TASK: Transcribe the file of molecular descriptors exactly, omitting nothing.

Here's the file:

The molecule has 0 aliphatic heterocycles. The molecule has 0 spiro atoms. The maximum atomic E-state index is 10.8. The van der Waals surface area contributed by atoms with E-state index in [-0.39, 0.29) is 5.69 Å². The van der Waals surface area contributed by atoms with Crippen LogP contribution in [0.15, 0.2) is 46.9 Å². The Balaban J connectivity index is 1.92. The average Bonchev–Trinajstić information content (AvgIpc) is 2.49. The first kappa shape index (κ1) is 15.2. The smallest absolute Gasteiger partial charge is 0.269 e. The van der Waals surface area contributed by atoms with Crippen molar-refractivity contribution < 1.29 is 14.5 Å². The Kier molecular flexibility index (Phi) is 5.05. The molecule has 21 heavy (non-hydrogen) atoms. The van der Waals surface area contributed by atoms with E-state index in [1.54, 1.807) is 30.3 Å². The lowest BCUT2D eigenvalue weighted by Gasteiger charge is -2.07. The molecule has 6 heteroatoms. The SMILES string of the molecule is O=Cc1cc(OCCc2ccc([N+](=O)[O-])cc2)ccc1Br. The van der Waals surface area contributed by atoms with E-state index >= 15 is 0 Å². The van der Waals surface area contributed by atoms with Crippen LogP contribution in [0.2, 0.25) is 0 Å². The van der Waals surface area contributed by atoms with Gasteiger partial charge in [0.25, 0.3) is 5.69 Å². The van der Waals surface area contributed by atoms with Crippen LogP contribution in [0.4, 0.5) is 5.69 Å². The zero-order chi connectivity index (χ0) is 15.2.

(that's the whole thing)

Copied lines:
The molecule has 0 aliphatic heterocycles. The molecule has 0 spiro atoms. The maximum atomic E-state index is 10.8. The van der Waals surface area contributed by atoms with E-state index in [-0.39, 0.29) is 5.69 Å². The van der Waals surface area contributed by atoms with Crippen LogP contribution in [0.15, 0.2) is 46.9 Å². The Balaban J connectivity index is 1.92. The average Bonchev–Trinajstić information content (AvgIpc) is 2.49. The first kappa shape index (κ1) is 15.2. The smallest absolute Gasteiger partial charge is 0.269 e. The van der Waals surface area contributed by atoms with Crippen molar-refractivity contribution < 1.29 is 14.5 Å². The Kier molecular flexibility index (Phi) is 5.05. The molecule has 21 heavy (non-hydrogen) atoms. The van der Waals surface area contributed by atoms with E-state index in [1.54, 1.807) is 30.3 Å². The lowest BCUT2D eigenvalue weighted by Gasteiger charge is -2.07. The molecule has 6 heteroatoms. The SMILES string of the molecule is O=Cc1cc(OCCc2ccc([N+](=O)[O-])cc2)ccc1Br. The van der Waals surface area contributed by atoms with E-state index >= 15 is 0 Å². The van der Waals surface area contributed by atoms with Crippen LogP contribution in [0.2, 0.25) is 0 Å². The van der Waals surface area contributed by atoms with Gasteiger partial charge in [0.25, 0.3) is 5.69 Å². The van der Waals surface area contributed by atoms with Crippen LogP contribution in [0.4, 0.5) is 5.69 Å². The zero-order chi connectivity index (χ0) is 15.2.